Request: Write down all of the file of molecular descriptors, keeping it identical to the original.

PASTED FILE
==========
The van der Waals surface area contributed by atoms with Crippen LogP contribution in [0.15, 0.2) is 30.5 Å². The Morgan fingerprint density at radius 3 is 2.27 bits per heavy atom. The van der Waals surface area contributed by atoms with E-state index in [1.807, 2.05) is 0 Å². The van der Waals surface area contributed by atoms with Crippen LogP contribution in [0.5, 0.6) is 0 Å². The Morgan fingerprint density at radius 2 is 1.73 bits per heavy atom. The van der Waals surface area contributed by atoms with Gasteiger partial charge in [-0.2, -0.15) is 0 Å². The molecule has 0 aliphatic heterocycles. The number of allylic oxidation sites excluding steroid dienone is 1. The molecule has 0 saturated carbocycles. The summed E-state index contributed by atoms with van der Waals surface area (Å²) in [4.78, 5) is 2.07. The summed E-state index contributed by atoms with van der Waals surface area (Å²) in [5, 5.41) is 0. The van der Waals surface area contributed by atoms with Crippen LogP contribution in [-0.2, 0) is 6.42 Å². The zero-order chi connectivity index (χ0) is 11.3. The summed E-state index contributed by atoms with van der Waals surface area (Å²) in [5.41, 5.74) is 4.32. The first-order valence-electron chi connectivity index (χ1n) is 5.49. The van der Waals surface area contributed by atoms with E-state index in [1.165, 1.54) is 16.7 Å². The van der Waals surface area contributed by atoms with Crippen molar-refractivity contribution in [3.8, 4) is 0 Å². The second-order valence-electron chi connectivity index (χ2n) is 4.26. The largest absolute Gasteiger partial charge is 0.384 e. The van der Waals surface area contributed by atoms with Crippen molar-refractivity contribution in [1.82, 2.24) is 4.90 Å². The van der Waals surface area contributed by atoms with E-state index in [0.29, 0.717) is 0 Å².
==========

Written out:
The van der Waals surface area contributed by atoms with Crippen LogP contribution in [0.15, 0.2) is 30.5 Å². The Morgan fingerprint density at radius 3 is 2.27 bits per heavy atom. The van der Waals surface area contributed by atoms with E-state index in [1.807, 2.05) is 0 Å². The van der Waals surface area contributed by atoms with Crippen LogP contribution in [0.5, 0.6) is 0 Å². The Morgan fingerprint density at radius 2 is 1.73 bits per heavy atom. The van der Waals surface area contributed by atoms with Gasteiger partial charge in [-0.2, -0.15) is 0 Å². The molecule has 0 aliphatic heterocycles. The number of allylic oxidation sites excluding steroid dienone is 1. The molecule has 0 saturated carbocycles. The summed E-state index contributed by atoms with van der Waals surface area (Å²) in [4.78, 5) is 2.07. The summed E-state index contributed by atoms with van der Waals surface area (Å²) in [5, 5.41) is 0. The van der Waals surface area contributed by atoms with Crippen LogP contribution in [-0.2, 0) is 6.42 Å². The zero-order chi connectivity index (χ0) is 11.3. The summed E-state index contributed by atoms with van der Waals surface area (Å²) in [5.41, 5.74) is 4.32. The first-order valence-electron chi connectivity index (χ1n) is 5.49. The van der Waals surface area contributed by atoms with E-state index in [1.165, 1.54) is 16.7 Å². The van der Waals surface area contributed by atoms with Crippen molar-refractivity contribution in [3.8, 4) is 0 Å². The second-order valence-electron chi connectivity index (χ2n) is 4.26. The largest absolute Gasteiger partial charge is 0.384 e. The van der Waals surface area contributed by atoms with Crippen molar-refractivity contribution in [1.82, 2.24) is 4.90 Å². The van der Waals surface area contributed by atoms with E-state index in [0.29, 0.717) is 0 Å².